THE CONSTITUTION says it best in Article VI, binding officeholders to support the Constitution, "but no religious test shall ever be required as a qualification to any office or public trust under the United States."
"No religious test" means no religious test. "Any office" means any office. "Ever" means ever.
In their hearts, voters may apply whatever tests they want in deciding for whom to vote. They are wisest when choosing candidates on records of public service and positions on public issues that cover the civil society.
Bad acts are committed in the name of good religions in too many countries. Tyranny, denial of liberty, civil strife, genocide, victimization for belief or doubt. The U.S. Constitution means: not here.
All persons are guided to their positions on public issues by their own ethical, moral and spiritual values. In that sense, trying to keep religion out of politics would be wrong and doomed to failure. But that process is private.
When politicians campaign on religiosity, some are honest, but others prove to have been rogues hiding their true nature and intent. They may fool some of the people some of the time. They don't fool God.
Too often a pledge to be on God's side is a claim that the reverse is true. That is demagogy and blasphemy. One need not be agnostic to insist that the deity's political preference is not known. Mere mortals are on their own to decide. Those who normally pray for guidance should do so. Making a public posture of it can be phony.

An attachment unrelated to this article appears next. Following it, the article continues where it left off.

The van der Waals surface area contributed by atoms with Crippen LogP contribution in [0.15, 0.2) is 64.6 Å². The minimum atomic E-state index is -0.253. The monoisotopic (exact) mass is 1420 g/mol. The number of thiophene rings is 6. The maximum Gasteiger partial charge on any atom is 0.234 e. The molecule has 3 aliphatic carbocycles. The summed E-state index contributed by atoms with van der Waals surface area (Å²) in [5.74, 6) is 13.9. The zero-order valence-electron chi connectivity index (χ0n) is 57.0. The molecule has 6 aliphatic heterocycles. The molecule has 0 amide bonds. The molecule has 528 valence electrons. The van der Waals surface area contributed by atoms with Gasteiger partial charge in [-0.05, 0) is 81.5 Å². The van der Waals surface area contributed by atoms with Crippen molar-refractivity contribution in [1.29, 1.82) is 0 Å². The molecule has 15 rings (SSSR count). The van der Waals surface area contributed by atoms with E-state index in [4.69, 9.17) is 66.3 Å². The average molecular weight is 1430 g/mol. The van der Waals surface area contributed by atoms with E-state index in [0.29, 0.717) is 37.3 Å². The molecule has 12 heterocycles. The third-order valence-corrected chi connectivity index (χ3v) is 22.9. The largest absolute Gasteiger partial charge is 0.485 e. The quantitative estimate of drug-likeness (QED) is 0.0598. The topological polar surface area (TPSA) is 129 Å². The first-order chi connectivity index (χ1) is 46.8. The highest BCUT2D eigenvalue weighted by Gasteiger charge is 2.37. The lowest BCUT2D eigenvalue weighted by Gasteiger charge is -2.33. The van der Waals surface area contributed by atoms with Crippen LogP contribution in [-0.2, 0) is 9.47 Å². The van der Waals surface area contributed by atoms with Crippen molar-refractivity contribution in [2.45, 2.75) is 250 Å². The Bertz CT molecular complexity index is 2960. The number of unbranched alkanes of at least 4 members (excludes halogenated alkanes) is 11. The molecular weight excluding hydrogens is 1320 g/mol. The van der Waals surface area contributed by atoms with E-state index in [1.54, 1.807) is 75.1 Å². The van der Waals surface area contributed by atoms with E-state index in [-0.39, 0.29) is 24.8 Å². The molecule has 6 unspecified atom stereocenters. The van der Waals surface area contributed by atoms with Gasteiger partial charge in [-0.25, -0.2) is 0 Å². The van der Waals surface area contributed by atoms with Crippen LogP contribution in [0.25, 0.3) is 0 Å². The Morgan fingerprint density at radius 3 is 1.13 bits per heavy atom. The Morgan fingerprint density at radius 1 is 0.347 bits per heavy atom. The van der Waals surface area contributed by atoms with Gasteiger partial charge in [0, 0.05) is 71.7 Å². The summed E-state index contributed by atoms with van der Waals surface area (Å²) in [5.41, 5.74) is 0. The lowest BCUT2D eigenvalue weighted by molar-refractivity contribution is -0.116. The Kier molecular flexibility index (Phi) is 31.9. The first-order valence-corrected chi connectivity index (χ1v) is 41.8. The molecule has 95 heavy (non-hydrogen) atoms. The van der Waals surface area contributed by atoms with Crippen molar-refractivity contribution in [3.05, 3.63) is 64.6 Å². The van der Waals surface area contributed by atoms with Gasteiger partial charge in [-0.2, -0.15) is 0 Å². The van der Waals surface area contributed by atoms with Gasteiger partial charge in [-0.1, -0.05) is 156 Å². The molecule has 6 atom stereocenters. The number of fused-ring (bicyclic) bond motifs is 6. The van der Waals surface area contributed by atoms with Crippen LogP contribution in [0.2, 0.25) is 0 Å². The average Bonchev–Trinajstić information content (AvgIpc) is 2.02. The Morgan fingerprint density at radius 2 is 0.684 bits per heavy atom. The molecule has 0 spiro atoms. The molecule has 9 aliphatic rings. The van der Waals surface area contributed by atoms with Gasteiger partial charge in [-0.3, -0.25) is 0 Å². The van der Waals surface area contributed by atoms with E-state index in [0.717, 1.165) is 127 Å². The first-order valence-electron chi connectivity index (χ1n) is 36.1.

The Democrats' nomination of Sen. Joseph I. Lieberman for vice president was a welcome widening of the door. Senator Lieberman is Jewish, Orthodox, observant and proud of it. Until Alfred E. Smith was nominated for president by the Democrats in 1928, people thought no Catholic could be, and until John F. Kennedy was elected president in 1960, no Catholic was.
Reveling in the welcome his nomination enjoyed, and no doubt seizing the opportunity to raid Gov. George W. Bush's supposed base on the religious right, Senator Lieberman has gone exuberantly overboard in posturing religiosity and claiming a (presumably ecumenical) religious character to the nation. This posturing aside, his own voting record has scrupulously observed the separation of church and state.
Senator Lieberman earned the chiding of the Anti-Defamation League, whose leaders asked him to tone it down. "Candidates should feel comfortable explaining their religious convictions to voters," Howard P. Berkowitz and Abraham H. Foxman conceded, adding, "... we believe there is a point at which an emphasis on religion in a political campaign becomes inappropriate and even unsettling in a religiously diverse society such as ours."